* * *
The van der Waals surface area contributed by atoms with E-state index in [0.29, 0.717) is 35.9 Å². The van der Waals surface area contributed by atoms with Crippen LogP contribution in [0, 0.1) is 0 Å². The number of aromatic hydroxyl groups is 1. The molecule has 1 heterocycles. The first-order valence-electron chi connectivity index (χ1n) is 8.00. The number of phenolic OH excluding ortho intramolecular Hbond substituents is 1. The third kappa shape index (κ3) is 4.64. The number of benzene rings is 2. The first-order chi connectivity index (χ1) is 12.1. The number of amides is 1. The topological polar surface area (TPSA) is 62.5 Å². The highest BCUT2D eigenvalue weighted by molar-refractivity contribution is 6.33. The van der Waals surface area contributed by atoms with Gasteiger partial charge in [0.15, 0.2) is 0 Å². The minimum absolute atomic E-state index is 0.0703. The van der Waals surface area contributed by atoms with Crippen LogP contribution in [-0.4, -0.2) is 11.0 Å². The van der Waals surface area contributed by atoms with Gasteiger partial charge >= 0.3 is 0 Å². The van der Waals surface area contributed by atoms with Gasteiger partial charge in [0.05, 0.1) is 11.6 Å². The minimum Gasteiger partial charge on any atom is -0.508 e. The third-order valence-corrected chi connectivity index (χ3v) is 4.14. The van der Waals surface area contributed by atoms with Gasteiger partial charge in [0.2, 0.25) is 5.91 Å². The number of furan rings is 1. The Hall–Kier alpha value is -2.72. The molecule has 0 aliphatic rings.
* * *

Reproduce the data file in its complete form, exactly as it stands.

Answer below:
The van der Waals surface area contributed by atoms with E-state index in [0.29, 0.717) is 35.9 Å². The van der Waals surface area contributed by atoms with Crippen LogP contribution in [0, 0.1) is 0 Å². The number of aromatic hydroxyl groups is 1. The molecule has 1 heterocycles. The first-order valence-electron chi connectivity index (χ1n) is 8.00. The number of phenolic OH excluding ortho intramolecular Hbond substituents is 1. The third kappa shape index (κ3) is 4.64. The number of benzene rings is 2. The first-order chi connectivity index (χ1) is 12.1. The number of amides is 1. The topological polar surface area (TPSA) is 62.5 Å². The highest BCUT2D eigenvalue weighted by molar-refractivity contribution is 6.33. The van der Waals surface area contributed by atoms with Gasteiger partial charge in [0.15, 0.2) is 0 Å². The minimum absolute atomic E-state index is 0.0703. The van der Waals surface area contributed by atoms with Crippen LogP contribution in [-0.4, -0.2) is 11.0 Å². The van der Waals surface area contributed by atoms with Gasteiger partial charge >= 0.3 is 0 Å². The van der Waals surface area contributed by atoms with Gasteiger partial charge in [0.05, 0.1) is 11.6 Å². The minimum Gasteiger partial charge on any atom is -0.508 e. The third-order valence-corrected chi connectivity index (χ3v) is 4.14. The van der Waals surface area contributed by atoms with Gasteiger partial charge in [0.2, 0.25) is 5.91 Å². The number of furan rings is 1. The Hall–Kier alpha value is -2.72. The molecule has 0 aliphatic rings.